There never has been and, let’s hope, never will be another AFL draft like 2020. The combination of compromise and pandemic will define this draft as likely the most complex and uncertain in AFL history.
Amidst the furore of Gillon McLachlan’s press conference regarding crowd behaviour, a little nugget – or rather a sizeable turd – slipped past the usually discerning public’s ears.
Gil, with his gender awareness diploma in hand claimed that people needed to feel safe at the footy so that they could “bring their wives”. Because, you know, women are simply a man’s plus one at the footy.
I had to wonder whether this bloke was even aware that a ‘W’ had been added to AFL back in 2017. Didn’t he see Taylor Harris’ epic photo or hear the crunch of Kiara Bowers laying 19 tackles in one game? It’s one thing to pretend he doesn’t know about an investigation into Jaidyn Stephenson, and another to deny the footy heritage of an entire gender.
So to set the record straight I thought I’d share some stories about females who haven’t needed husbands to escort them to the footy because they’ve been too damn busy playing it themselves.
With the transition of the West Australian Women’s Football League into the West Australian Football League Women’s and my subsequent foray into the footy inner sanctum in my role as manager of the West Perth Women’s reserve team, I knew just the girls to ask.
Over the course of the next three instalments, I’ll be bringing to you the personal tales of girls playing grassroots footy, from the next generation young’uns dreaming of AFLW careers, to the older newbies refusing to watch from the sidelines anymore, and finally, to the seasoned players who were there from the beginning.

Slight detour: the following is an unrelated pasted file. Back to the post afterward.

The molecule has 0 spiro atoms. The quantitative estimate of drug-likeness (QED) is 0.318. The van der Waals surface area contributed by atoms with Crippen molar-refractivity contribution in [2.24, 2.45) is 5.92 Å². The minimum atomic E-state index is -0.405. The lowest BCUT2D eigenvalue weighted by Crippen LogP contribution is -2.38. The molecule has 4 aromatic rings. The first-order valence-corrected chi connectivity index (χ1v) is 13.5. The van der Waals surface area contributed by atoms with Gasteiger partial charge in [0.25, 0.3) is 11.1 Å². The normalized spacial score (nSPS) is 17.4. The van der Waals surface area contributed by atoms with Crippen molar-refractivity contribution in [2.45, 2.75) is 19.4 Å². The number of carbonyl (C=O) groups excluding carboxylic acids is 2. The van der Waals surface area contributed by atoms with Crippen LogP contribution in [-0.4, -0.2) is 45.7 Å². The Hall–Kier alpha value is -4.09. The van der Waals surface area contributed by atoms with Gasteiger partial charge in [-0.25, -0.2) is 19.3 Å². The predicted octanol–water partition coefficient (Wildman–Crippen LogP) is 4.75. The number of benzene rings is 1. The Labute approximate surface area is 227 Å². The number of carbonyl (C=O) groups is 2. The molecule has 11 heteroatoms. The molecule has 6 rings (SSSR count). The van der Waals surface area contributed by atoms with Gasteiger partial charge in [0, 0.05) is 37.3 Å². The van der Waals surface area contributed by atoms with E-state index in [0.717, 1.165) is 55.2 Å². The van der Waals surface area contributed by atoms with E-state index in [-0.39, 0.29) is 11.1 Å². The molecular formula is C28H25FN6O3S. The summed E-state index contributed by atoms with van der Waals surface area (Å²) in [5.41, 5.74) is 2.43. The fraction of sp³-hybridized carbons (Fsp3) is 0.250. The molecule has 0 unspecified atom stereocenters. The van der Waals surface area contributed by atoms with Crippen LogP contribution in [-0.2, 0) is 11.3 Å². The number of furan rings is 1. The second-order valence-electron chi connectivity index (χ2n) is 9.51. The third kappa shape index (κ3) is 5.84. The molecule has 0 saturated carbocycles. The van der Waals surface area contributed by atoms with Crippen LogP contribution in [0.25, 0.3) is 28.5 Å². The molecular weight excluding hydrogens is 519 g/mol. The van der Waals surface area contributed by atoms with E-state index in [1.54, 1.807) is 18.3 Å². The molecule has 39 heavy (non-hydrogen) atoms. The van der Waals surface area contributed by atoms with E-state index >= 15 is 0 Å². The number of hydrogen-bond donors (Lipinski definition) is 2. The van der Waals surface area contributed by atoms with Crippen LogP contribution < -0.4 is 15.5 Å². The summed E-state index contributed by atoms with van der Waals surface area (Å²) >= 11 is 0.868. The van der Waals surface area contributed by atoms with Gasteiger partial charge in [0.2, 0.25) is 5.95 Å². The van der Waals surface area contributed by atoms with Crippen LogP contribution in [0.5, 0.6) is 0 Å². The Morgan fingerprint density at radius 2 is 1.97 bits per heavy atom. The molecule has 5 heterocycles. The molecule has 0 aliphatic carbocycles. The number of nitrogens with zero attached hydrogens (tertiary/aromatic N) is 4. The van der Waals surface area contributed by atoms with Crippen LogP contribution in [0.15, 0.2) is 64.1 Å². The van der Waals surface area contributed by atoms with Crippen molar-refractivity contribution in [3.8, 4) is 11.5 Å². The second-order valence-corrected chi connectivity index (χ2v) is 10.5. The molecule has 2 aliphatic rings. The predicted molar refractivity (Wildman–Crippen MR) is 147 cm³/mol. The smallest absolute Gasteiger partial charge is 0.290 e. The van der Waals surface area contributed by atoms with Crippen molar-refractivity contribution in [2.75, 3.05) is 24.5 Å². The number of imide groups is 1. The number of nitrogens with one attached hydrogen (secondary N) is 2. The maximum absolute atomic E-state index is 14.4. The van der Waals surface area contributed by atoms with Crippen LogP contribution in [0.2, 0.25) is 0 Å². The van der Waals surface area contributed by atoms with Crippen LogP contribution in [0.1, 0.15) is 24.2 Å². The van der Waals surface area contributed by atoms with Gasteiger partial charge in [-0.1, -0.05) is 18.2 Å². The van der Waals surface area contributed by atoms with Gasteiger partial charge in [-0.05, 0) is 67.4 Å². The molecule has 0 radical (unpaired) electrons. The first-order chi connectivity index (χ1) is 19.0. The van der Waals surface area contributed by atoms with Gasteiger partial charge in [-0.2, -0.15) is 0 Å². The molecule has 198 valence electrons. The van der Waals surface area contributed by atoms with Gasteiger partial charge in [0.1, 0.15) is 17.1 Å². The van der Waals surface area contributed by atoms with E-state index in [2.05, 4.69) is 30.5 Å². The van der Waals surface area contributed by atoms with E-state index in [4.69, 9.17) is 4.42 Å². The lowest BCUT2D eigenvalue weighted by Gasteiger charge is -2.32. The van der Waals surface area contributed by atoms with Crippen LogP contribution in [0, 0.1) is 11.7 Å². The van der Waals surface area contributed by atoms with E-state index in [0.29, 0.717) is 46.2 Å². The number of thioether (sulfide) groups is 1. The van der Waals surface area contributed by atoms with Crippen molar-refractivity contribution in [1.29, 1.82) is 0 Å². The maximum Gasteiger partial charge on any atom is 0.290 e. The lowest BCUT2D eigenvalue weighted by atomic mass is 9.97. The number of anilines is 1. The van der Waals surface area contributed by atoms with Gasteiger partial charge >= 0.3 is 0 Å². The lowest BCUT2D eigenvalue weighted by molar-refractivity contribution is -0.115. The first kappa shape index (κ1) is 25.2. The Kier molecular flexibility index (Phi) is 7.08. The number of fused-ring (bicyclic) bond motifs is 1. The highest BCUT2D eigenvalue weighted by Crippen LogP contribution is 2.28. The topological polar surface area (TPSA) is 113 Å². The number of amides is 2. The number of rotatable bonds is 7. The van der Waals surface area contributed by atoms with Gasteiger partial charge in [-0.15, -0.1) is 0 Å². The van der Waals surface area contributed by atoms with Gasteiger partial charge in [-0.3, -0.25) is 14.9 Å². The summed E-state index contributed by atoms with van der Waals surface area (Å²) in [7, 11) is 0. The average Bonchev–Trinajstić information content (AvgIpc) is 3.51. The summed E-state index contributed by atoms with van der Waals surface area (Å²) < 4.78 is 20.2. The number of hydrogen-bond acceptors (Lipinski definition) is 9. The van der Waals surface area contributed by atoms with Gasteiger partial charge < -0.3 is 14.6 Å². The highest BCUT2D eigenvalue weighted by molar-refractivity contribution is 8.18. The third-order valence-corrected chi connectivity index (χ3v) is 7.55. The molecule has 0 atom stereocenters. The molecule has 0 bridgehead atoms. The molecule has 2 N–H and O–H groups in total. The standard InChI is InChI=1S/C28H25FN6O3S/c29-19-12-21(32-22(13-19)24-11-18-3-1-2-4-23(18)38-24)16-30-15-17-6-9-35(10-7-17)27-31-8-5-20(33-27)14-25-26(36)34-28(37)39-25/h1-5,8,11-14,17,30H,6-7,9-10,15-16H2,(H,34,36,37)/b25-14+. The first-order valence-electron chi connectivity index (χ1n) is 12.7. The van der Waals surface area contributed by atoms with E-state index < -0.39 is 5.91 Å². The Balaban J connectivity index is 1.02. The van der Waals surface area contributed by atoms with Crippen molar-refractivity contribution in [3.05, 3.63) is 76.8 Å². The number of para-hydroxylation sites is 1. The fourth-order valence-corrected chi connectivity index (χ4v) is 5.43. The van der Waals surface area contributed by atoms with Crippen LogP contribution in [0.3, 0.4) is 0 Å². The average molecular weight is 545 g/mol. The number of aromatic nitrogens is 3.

I’ve recently had the pleasure of watching prodigious young talent, Bianca Webb, play for my Reserves team.
The first occasion I had to speak to Bianca, I praised her for the little one-two-step she’d danced around her direct opponent in a game earlier that day. She explained that she was irritated by the player’s presence so she decided to “just get rid of her”. I loved that she made it sound and look so easy.
Bianca has always had sporting nous. As a child, she defied the doctor’s prediction that her hips would lead to mobility problems by mastering every sport she’s ever had a crack at – from swimming to cross-country running to football.
Unfortunately for round ball patrons, the x-factor was missing in football for Bianca so, with the encouragement of her sports teacher, she tried out footy and has never looked back. In fact, she switched from football to footy immediately. Who can blame her, right?